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HTC mulling legal action against Samsung for smear campaign

2013/04/15 19:31:09

Taipei, April 15 (CNA) Taiwan's HTC Corp. said Monday that it is considering legal action against Samsung Electronics Co. after the government decided to investigate recent accusations that the South Korean company deceptively attacked its rivals' products online.

"We regret our competitor's malicious attacks and efforts to discredit us," HTC said in a statement when asked for comment on the investigation.

"HTC values product innovation and design, and we do not rule out the possibility of taking appropriate actions to protect the interests of our company and customers if necessary," the Taoyuan-based company said.

The HTC statement came after the Fair Trade Commission said Monday that it had formally set up a case last week to investigate whether Samsung was deceptively pitching its products online and attacking its rivals' devices.

The commission will check whether Samsung was guilty of false advertising and damaging the reputation of another business, the agency said.

The South Korean company could be subject to a fine of up to NT$25 million (US$837,500) if it is found to have violated the Fair Trade Act.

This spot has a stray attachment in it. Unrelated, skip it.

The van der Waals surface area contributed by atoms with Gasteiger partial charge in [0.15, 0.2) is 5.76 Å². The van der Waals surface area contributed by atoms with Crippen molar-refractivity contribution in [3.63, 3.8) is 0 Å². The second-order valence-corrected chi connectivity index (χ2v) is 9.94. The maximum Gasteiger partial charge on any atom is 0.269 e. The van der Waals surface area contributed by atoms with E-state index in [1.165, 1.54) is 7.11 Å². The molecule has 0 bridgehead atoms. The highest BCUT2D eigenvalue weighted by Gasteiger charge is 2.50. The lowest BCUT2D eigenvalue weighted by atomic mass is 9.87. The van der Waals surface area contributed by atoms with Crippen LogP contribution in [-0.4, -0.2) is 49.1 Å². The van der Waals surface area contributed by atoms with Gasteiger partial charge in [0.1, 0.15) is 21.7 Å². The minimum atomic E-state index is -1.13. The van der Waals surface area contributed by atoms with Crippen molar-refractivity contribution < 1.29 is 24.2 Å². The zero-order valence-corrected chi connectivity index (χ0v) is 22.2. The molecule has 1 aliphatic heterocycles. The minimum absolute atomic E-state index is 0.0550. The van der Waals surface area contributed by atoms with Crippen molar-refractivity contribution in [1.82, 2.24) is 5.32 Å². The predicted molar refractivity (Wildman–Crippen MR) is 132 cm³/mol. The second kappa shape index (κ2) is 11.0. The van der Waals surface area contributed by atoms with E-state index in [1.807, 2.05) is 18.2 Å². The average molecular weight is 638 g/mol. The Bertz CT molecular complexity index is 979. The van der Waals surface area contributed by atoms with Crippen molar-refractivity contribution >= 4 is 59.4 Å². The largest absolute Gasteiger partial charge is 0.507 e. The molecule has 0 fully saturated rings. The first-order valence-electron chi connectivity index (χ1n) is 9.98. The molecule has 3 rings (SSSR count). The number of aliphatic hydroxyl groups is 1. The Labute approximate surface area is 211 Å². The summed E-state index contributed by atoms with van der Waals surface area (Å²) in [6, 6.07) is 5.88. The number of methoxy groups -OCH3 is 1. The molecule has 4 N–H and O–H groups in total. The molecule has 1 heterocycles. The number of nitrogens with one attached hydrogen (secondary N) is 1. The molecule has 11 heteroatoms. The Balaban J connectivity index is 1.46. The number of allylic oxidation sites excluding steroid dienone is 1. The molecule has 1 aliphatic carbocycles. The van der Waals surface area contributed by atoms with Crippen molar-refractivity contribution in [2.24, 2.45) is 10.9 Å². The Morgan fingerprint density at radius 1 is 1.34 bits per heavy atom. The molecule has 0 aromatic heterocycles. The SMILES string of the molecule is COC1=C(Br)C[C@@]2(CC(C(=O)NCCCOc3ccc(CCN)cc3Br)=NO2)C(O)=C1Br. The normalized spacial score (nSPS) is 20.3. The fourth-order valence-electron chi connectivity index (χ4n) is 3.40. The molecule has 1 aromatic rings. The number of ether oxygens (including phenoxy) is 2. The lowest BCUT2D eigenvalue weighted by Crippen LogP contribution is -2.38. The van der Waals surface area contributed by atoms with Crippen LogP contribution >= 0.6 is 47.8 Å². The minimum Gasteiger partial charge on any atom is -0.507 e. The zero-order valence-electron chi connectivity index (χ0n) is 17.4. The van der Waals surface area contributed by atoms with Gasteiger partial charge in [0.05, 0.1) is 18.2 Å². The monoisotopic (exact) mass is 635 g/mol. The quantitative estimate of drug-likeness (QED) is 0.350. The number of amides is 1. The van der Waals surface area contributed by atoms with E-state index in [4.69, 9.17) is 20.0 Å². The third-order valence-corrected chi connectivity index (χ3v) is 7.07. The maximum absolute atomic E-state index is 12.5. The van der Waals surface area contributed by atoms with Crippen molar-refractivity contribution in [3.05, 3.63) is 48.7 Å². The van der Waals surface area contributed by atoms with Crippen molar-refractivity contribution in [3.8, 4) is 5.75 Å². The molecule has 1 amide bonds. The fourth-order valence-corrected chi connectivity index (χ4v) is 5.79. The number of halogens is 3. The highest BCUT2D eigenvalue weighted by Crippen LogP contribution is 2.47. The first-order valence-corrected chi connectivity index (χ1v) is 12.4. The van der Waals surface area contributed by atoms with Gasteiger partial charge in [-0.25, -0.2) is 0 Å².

The case stems from media reports on a post in an online forum on April 1 that said Samsung hired workers in Taiwan to open several sock-puppet accounts as part of a marketing campaign to promote its new flagship phone Galaxy S4 in the country.

The post, which has gone viral online, said OpenTide Taiwan, a marketing company hired by Samsung, asked part-time workers to use multiple propaganda accounts on the Internet to promote the company's phones and attack products from its rivals.

A "sock-puppet account" is an account set up to by a user to assume a false identity, usually with the intention to deceive or mislead others in online communities.

Samsung Taiwan responded to the charge on its Facebook page on April 5 by saying that it had not interfered with any online product evaluation report and had stopped online marketing campaigns involving posting or responding to messages in online forums.

The company also said it would step up staff education.

(By Jeffrey Wu)